Success. Verification of the software raid1 functionality has finally been achieved. I was told that even though the raid partitions were not given mount points during raid creation I could still mount them after the raid was broken. I guess an experienced linux user would have known that. Anyway, the steps I followed to verify that raid 1 did indeed create two separate copies of data are included below. Thanks your help.
Verifying Software Raid1
Raid1 should result in 2 copies of identical data when writing to the raid. This procedure attempts to verify that 2 copies do indeed exist.
Note this procedure breaks apart the raid and expects the user to re-build the raid, therefore we will try to minimize the changes between the 2 copies of data. There is no guarantee that the minimal changes made here will be transparent to the raid when it is re-established.
Key words: software raid1, verification raid1, testing raid1, duplicate raid1 data
1. Assumptions and terminology (substitute the names used in your raid configuration for the corresponding names used here)
1.1. A software raid 1 configuration has been set up. The OS is Centos 5.1
1.2. The 2 elements to be raided are software partitions (on the same hard disk). On the system tested they are called /dev/hda5 and /dev/hda6
1.3. The logical device name of the raid is /dev/md0 and is mounted to /work_1. This mount point was assigned during raid 1 setup.
1.4. The tool mdadm exists on the linux system. This tool is used to change and determine status of the raid.
1.5. Login as root to avoid privilege violations.
2. Populate the raid with data
2.1. fdisk -l > /work_1/fdisk_output.txt.
2.1.1. I believe you need root privileges to use the fdisk -l option. If this is undesirable you can send the output of a different command to the disk.
2.1.2. I ignored the following message “Disk /dev/md0 doesn’t contain a valid partition table”, which seems to follow every fdisk -l command
3. Ensure that fdisk_output.txt is saved in the format of your text editing tool. I don’t know if this step is needed but I feel it is a good idea. (Optional ?)
3.1. OpenOffice was used to open then save the /work_1/ fdisk_output.txt with no changes.
3.2. Choose “yes”, you want to save in text format.
4. Break apart the raid
4.1. Effectively “fail” one of the partitions (there are 2 dashes preceding the mdadm options, fail, remove and detail)
4.1.1. mdadm /dev/md0 --fail /dev/hda5
4.2. Remove the failed partition from the raid
4.2.1. mdadm /dev/md0 --remove /dev/hda5
4.3. Verify that the raid has been broken (Optional)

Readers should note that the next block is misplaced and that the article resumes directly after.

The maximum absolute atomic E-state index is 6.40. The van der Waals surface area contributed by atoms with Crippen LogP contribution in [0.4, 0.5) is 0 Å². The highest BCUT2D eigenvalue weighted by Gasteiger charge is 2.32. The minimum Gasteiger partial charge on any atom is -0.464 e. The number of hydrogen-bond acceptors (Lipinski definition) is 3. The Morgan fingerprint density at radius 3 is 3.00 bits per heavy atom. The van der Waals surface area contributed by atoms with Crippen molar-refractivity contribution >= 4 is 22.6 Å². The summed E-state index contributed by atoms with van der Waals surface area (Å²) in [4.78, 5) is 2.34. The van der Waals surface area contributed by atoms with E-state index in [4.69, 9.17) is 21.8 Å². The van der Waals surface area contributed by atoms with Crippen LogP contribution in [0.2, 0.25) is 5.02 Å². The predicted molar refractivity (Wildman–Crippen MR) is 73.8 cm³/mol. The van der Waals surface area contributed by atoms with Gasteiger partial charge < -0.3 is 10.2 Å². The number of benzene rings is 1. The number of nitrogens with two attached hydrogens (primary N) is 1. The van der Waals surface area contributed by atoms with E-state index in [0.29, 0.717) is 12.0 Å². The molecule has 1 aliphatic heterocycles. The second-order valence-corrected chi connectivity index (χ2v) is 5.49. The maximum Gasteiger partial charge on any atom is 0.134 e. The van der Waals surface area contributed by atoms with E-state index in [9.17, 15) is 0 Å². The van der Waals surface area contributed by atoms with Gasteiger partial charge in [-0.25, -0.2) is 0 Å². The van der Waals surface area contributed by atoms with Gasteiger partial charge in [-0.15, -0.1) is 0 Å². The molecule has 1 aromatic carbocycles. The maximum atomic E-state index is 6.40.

4.3.1. mdadm --detail /dev/md0
5. Make the identical files different.
5.1. Create a directory to which we will mount the removed partition
5.1.1. mkdir /home/test_a
5.2. Mount the “removed” partition to the test area
5.2.1. mount /dev/hda5 /home/test_a (root privileges needed?)
5.3. Make a minor modification to file /home/test_a/fdisk_output.txt
5.3.1. OpenOffice was used
5.3.2. The uppercase “D” in line 1 was changed to a lower case “d”
5.3.3. Save the file and accept the changes. Choose “yes”, you want to save in text format
6. Verify that 2 separate files do indeed exist
6.1. Display the file just modified
6.1.1. cat /home/test_a/fdisk_output.txt
184.108.40.206. Note the lower case “d”
6.2. Display the file still part of the degraded raid
6.2.1. cat /work_1/fdisk_output.txt
220.127.116.11. Note the upper case “D”
6.3. Note the time stamp of the 2 files are also different
6.3.1. ls –l /home/test_a/fdisk_output.txt
6.3.2. ls –l /work_1/fdisk_output.txt
7. Re-build the raid (Optional)
7.1. Unmount the removed partition
7.1.1. cd /home (ensures a different location than /home/test_a)
7.1.2. umount /dev/hda5
7.2. Add the removed partition back into the raid
7.2.1. mdadm /dev/md0 --add /dev/hda5
7.3. Interrogate the status of the raid (Optional)
7.3.1. mdadm –detail /dev/md0
7.3.2. Verify the raid has been rebuilt.
You may see the raid an intermediate rebuilding state. Wait approximately 30 seconds and re-issue the interrogate command again. The status should show the raid successfully re-established.
Note: The surviving data belonged to /work_1/fdisk_output.txt, the file that resided in the degraded raid. If you were to again break apart the raid, you would notice that both files are now identical and contain the changes in the surviving version (upper case “D”).